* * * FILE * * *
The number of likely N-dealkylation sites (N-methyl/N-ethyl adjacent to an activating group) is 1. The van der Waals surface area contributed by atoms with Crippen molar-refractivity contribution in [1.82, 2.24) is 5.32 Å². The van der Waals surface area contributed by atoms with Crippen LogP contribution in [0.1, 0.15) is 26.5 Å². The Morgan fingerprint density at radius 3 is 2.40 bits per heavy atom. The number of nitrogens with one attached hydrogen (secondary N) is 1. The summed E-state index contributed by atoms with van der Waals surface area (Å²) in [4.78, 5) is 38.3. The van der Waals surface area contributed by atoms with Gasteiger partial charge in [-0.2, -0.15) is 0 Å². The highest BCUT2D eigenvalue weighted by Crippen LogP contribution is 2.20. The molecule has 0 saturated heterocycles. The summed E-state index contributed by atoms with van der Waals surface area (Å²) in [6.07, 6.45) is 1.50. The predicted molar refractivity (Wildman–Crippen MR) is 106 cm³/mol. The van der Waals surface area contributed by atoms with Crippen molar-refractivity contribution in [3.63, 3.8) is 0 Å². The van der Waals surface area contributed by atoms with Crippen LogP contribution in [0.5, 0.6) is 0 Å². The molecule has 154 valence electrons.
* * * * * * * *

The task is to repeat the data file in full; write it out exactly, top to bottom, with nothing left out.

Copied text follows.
The number of likely N-dealkylation sites (N-methyl/N-ethyl adjacent to an activating group) is 1. The van der Waals surface area contributed by atoms with Crippen molar-refractivity contribution in [1.82, 2.24) is 5.32 Å². The van der Waals surface area contributed by atoms with Crippen LogP contribution in [0.1, 0.15) is 26.5 Å². The Morgan fingerprint density at radius 3 is 2.40 bits per heavy atom. The number of nitrogens with one attached hydrogen (secondary N) is 1. The summed E-state index contributed by atoms with van der Waals surface area (Å²) in [4.78, 5) is 38.3. The van der Waals surface area contributed by atoms with Gasteiger partial charge in [-0.2, -0.15) is 0 Å². The highest BCUT2D eigenvalue weighted by Crippen LogP contribution is 2.20. The molecule has 0 saturated heterocycles. The summed E-state index contributed by atoms with van der Waals surface area (Å²) in [6.07, 6.45) is 1.50. The predicted molar refractivity (Wildman–Crippen MR) is 106 cm³/mol. The van der Waals surface area contributed by atoms with Crippen molar-refractivity contribution in [3.63, 3.8) is 0 Å². The van der Waals surface area contributed by atoms with Crippen LogP contribution in [0.5, 0.6) is 0 Å². The molecule has 154 valence electrons.